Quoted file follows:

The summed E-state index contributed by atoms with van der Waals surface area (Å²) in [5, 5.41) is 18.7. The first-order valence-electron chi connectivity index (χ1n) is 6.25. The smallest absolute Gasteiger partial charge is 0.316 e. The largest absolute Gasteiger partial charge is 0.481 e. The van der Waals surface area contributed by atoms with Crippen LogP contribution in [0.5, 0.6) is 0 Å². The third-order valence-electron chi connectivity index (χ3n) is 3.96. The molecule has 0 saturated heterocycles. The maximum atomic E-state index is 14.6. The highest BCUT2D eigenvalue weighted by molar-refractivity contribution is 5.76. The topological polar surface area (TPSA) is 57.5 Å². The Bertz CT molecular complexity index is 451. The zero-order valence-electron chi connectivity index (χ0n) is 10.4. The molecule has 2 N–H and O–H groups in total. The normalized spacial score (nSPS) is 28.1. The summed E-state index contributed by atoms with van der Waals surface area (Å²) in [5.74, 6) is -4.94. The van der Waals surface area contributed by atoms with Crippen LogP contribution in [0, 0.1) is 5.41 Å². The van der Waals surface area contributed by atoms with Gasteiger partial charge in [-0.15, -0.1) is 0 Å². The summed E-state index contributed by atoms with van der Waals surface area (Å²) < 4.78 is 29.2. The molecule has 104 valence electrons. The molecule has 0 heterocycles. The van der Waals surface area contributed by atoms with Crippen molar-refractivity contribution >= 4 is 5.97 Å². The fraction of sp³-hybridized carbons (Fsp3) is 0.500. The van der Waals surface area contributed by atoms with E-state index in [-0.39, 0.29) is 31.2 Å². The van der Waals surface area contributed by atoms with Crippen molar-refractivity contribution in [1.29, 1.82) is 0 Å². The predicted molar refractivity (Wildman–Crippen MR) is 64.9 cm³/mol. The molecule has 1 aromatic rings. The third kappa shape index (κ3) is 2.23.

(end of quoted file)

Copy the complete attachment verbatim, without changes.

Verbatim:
The summed E-state index contributed by atoms with van der Waals surface area (Å²) in [5, 5.41) is 18.7. The first-order valence-electron chi connectivity index (χ1n) is 6.25. The smallest absolute Gasteiger partial charge is 0.316 e. The largest absolute Gasteiger partial charge is 0.481 e. The van der Waals surface area contributed by atoms with Crippen LogP contribution in [0.5, 0.6) is 0 Å². The third-order valence-electron chi connectivity index (χ3n) is 3.96. The molecule has 0 saturated heterocycles. The maximum atomic E-state index is 14.6. The highest BCUT2D eigenvalue weighted by molar-refractivity contribution is 5.76. The topological polar surface area (TPSA) is 57.5 Å². The Bertz CT molecular complexity index is 451. The zero-order valence-electron chi connectivity index (χ0n) is 10.4. The molecule has 2 N–H and O–H groups in total. The normalized spacial score (nSPS) is 28.1. The summed E-state index contributed by atoms with van der Waals surface area (Å²) in [5.74, 6) is -4.94. The van der Waals surface area contributed by atoms with Crippen LogP contribution in [0, 0.1) is 5.41 Å². The van der Waals surface area contributed by atoms with Gasteiger partial charge in [-0.15, -0.1) is 0 Å². The summed E-state index contributed by atoms with van der Waals surface area (Å²) < 4.78 is 29.2. The molecule has 104 valence electrons. The molecule has 0 heterocycles. The van der Waals surface area contributed by atoms with Crippen molar-refractivity contribution >= 4 is 5.97 Å². The fraction of sp³-hybridized carbons (Fsp3) is 0.500. The van der Waals surface area contributed by atoms with E-state index in [-0.39, 0.29) is 31.2 Å². The van der Waals surface area contributed by atoms with Crippen molar-refractivity contribution in [1.29, 1.82) is 0 Å². The predicted molar refractivity (Wildman–Crippen MR) is 64.9 cm³/mol. The molecule has 1 aromatic rings. The third kappa shape index (κ3) is 2.23.